Ebola comes to America; First case diagnosed in Dallas, TX

Ebola comes to America; First case diagnosed in Dallas, TX

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The Ebola Virus under a microscope.

WASHINGTON, September 30, 2014 — The first case of Ebola to be diagnosed on American soil was confirmed today by the Centers for Disease Control. Based on his travel history and symptoms, the patient was placed in intensive-care isolation in the Texas Health Presbyterian Hospital in Dallas.

According to Thomas Frieden, the director of the CDC, the patient returned to the United States from Liberia on September 19. He began showing symptoms of illness on September 24, and went for medical treatment on the 26th. He was admitted to the hospital on September 28.

Ebola is contagious only once symptoms appear. The virus is spread in body fluids and wastes: sweat, blood, tears, vomit, and diarrhea. It typically has an incubation period of 10 to 20 days, so a patient infected in Liberia might not show symptoms for almost three weeks after arrival in the U.S.

The Dallas patient would have been contagious for four days before entering the hospital. However, CDC officials are confident that even if the patient infected someone else, the infection can be quickly contained. The man’s contacts are being traced. If they have been infected, and if they can be isolated before they develop symptoms, then there will be no outbreak in the U.S.

Because the man was asymptomatic until he’d been in the U.S. for five days, there is almost no chance that he infected anyone else on the airplane. The stringent isolation procedures that can be implemented in American hospitals make the likelihood of spread from the hospital isolation unit likewise extremely remote.

The current epidemic in Africa has become catastrophic because of a near perfect combination of poor medical services, recent civil war, widespread distrust of government, and crowded, unsanitary urban conditions that have frustrated efforts to treat the disease and get full public cooperation in the efforts to stop its spread. The epidemic has so far produced over 6,500 confirmed Ebola infections, and over 3,000 deaths.

The Ebola virus is one member of a family of viruses called “filoviruses” that cause hemorrhagic fevers. These viruses are responsible for illnesses ranging from yellow fever and Hanta fever in the Americas to Ebola and Marburg fevers in Africa. They are long, filamentous viruses.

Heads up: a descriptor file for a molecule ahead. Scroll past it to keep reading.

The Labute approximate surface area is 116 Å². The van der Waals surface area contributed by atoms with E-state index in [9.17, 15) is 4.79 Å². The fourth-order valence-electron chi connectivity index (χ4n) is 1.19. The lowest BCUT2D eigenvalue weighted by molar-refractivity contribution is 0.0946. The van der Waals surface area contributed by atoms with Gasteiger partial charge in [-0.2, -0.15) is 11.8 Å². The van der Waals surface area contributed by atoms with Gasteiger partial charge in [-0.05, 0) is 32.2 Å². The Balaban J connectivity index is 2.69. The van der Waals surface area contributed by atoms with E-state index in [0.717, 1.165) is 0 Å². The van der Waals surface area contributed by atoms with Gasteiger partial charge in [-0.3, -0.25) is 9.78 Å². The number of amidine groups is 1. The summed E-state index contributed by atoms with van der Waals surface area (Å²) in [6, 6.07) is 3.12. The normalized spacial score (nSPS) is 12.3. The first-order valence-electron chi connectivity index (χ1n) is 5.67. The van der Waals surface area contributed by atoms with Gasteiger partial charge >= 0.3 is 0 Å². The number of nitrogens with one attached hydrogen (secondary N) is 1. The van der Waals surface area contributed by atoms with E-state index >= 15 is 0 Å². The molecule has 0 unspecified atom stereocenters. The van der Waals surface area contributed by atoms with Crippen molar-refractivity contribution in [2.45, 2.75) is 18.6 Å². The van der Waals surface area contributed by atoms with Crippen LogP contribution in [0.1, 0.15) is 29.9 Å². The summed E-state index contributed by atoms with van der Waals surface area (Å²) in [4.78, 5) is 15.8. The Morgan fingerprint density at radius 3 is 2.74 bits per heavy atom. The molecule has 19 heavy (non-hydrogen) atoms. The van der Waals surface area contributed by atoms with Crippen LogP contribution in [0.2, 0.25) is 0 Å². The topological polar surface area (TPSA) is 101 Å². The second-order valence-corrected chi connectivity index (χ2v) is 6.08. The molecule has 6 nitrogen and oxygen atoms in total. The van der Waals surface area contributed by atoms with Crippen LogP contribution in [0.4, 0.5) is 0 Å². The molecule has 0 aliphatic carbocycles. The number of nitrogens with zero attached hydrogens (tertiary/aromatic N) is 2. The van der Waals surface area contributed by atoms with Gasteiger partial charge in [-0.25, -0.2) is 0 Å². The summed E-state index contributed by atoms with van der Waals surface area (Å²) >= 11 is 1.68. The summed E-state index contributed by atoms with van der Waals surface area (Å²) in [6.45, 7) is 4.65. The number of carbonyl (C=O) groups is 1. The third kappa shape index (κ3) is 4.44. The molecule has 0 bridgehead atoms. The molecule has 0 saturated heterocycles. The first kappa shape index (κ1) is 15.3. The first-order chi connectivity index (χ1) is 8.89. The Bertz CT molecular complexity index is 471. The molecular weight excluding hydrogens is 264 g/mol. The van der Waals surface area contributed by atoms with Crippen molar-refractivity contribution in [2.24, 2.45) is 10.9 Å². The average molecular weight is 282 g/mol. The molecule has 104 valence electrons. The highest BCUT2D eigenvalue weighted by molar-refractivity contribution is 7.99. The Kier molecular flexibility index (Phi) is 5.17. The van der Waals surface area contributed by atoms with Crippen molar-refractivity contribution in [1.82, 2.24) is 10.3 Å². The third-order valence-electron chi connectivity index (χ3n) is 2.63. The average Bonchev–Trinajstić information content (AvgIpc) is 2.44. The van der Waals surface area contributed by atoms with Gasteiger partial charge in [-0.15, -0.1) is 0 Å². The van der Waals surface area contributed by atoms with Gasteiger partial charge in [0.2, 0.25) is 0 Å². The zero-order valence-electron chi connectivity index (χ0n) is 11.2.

There is currently no proven vaccine to prevent Ebola infection or disease, though work has been accelerated on experimental vaccines and treatments. These include a DNA vaccine, which unlike traditional vaccines that involve injecting dead or attenuated virus into a healthy person to cause an immune response, involve injecting bits of DNA that will result in production of viral proteins in the host. These proteins then elicit the immune response.

Potential vaccines must be shown to be both safe and effective. At least one experimental Ebola vaccine has been demonstrated to be safe — it caused no ill effects in healthy volunteers — but it has not been shown to be effective. Because of the dire state of health care in the affected areas and the grim forecasts for the course of the epidemic, the World Health Organization (WHO) is considering something unprecedented: widespread use of a vaccine that has not been shown to be effective.

If WHO decides to pursue that strategy, volunteers among the care givers in the affected region would be the first vaccinated.

Supplies of the experimental treatment ZMapp, a synthetic antibody to the Ebola virus, have been completely depleted by the African epidemic. Other drugs, like TKM-Ebola, are, like ZMapp, not known with certainty to be effective.

The western patients who received these treatments have survived, but it isn’t known whether that is because the treatments are effective, or because the patients have received excellent care to keep them hydrated and stop hemorrhaging.

To determine whether a vaccine or treatment is effective, researchers would provide the actual medication to a large group of people, and a placebo to another, control group. They would then observe whether there was a lower rate of infection or better rate of survival in the group that received the real medication.

In the conditions facing workers in Africa, WHO may be prepared to discard that approach. Dr. Anthony Fauci of America’s National Institutes for Health (NIH) believes that would be a huge mistake. “If you did it in the way where you never could tell whether it worked well, worked a little, didn’t work at all, or actually made people worse … you could actually propagate a disaster.”

That point is underlined by recent work on an HIV vaccine. Initial trials indicated that the vaccine was safe. Further testing showed that it increased the likelihood of HIV infection.

WHO is expected to announce its decision on whether to move forward with use of untested vaccines tomorrow.



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Jim Picht
James Picht is the Senior Editor for Communities Politics. He teaches economics and Russian at the Louisiana Scholars' College in Natchitoches, La. After earning his doctorate in economics, he spent several years doing economic development work in Moscow and the new independent states of the former Soviet Union for the U.S. government, the Asian Development Bank, and as a private contractor. He has also worked in Latin America, the former USSR and the Balkans as an educator, teaching courses in economics and law at universities in Ukraine and at finance ministries throughout the region. He has been writing at the Communities since 2009.